by Steve Eggleston
Last week, I presented the case against a divorce between conservatives and the Republican Party. This week, it’s time to present the case for said divorce.
It boils down to two “not likes” – the GOP is not like us in philosophy, and the GOP does not like us. I could easily go back to the Goldwater days on both fronts, but I don’t want to do a 50,000-word missive.
The lack of conservative principles in the budget deal is merely the latest manifestation of Republicanism not equaling conservatism. Earlier this year, House Speaker John Boehner and House Budget Committee Chairman Paul Ryan kicked several fiscal conservatives off the Budget Committee for being too fiscally conservative. Every penny the Democrats demanded of discretionary funds for ObamaCare the last 3 years was given by the House. Even with the now-crippled sequester and a series of tax hikes, itself not exactly a conservative idea, total spending and deficit spending are still greater than anytime before 2009.
A lot of people, including the GOP leadership, say that all they need is a return to power, and then they will be conservative. The last time that happened, we got budget-busting programs like Medicare Part D, the largest expansion of federal spending on health care between the creation of Medicare/Medicaid and the creation of ObamaCare, and No Child Left Behind, the largest expansion of federal meddling in education since the creation of the Department of Education.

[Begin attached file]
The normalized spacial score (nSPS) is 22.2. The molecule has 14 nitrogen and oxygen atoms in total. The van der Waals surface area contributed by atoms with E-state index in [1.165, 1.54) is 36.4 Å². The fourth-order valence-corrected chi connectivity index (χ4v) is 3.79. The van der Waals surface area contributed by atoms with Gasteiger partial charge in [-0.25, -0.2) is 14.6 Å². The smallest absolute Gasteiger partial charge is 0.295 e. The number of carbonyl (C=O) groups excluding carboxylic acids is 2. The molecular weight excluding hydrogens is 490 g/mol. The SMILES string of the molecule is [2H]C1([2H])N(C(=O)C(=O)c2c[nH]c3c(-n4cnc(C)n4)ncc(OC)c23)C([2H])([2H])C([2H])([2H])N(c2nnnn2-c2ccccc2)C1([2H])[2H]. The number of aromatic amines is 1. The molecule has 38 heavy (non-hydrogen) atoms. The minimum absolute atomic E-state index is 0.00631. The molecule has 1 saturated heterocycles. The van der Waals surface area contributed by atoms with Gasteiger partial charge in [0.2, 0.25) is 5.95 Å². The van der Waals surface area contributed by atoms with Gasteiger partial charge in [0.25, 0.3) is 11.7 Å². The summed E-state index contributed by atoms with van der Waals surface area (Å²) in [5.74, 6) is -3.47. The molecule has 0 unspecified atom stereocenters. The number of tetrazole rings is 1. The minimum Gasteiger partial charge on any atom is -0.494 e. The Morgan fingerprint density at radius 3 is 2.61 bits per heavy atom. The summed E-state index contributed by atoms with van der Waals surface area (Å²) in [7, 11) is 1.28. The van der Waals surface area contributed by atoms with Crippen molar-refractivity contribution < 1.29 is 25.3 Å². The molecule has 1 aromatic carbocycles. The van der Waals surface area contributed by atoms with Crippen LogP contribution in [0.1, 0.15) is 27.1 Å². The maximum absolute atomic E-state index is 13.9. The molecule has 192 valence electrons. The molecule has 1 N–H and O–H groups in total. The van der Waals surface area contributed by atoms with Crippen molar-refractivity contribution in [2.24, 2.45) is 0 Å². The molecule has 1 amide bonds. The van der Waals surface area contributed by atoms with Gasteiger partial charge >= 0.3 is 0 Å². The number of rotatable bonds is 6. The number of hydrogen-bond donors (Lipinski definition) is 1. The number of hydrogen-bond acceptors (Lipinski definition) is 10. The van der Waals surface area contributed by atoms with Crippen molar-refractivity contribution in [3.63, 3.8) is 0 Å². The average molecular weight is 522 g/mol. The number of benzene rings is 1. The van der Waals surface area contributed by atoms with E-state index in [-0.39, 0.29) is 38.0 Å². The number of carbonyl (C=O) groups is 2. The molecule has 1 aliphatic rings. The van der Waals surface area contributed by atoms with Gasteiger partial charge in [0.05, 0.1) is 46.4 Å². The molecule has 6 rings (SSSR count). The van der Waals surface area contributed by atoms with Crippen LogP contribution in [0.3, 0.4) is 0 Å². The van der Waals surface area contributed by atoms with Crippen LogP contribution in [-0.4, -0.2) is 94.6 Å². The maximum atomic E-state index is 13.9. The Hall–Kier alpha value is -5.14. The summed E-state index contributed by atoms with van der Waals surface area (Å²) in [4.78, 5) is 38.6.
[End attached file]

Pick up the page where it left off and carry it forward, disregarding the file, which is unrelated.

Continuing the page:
The current Congressional leadership, which is the de facto party leadership, doesn’t much like conservatives either. I already mentioned the booting of fiscal conservatives from the House Budget Committee. Both Boehner and Senate Republican Leader Mitch McConnell had disparaging things to say about conservatives in the last couple months, while the National Republican Senatorial Committee is spearheading a boycott of groups that do business with the Senate Conservatives Fund.
As I said, the battle is not a new one. The problem is, even though the Democrats have done their best to maintain a difference between the two parties as the Republican Party is appearing to transform itself into the Democrat Party circa 1978, the country has decayed beyond the point where those remaining differences matter. There simply isn’t enough money in the world, much less in the US, to keep the welfare state afloat for much more than another decade, yet the one Congressman who had put forth a plan to mitigate it abandoned that plan in order to increase spending on both a 2-year and a 10-year basis.
The divorce has, arguably, already happened. In 2010, the Karl Rove types determined it was more important to bury Sharron Angle than bury Harry Reid. In 2012, they determined it was more important to bury Richard Mourdock than get a seat closer to kicking the Democrats out of the majority. On the flip side, in Wisconsin, supporters of Mark Neumann decided to repay a 14-year-old grudge against Tommy Thompson for his abandonment of Neumann in a quest to get re-elected as governor with 60% of the vote by staying home and denying Thompson the same thing Neumann wanted in 1998, a Senate seat.
Update: (DTG) This should be read in conjunction with the NH 2nd Amendment protest.
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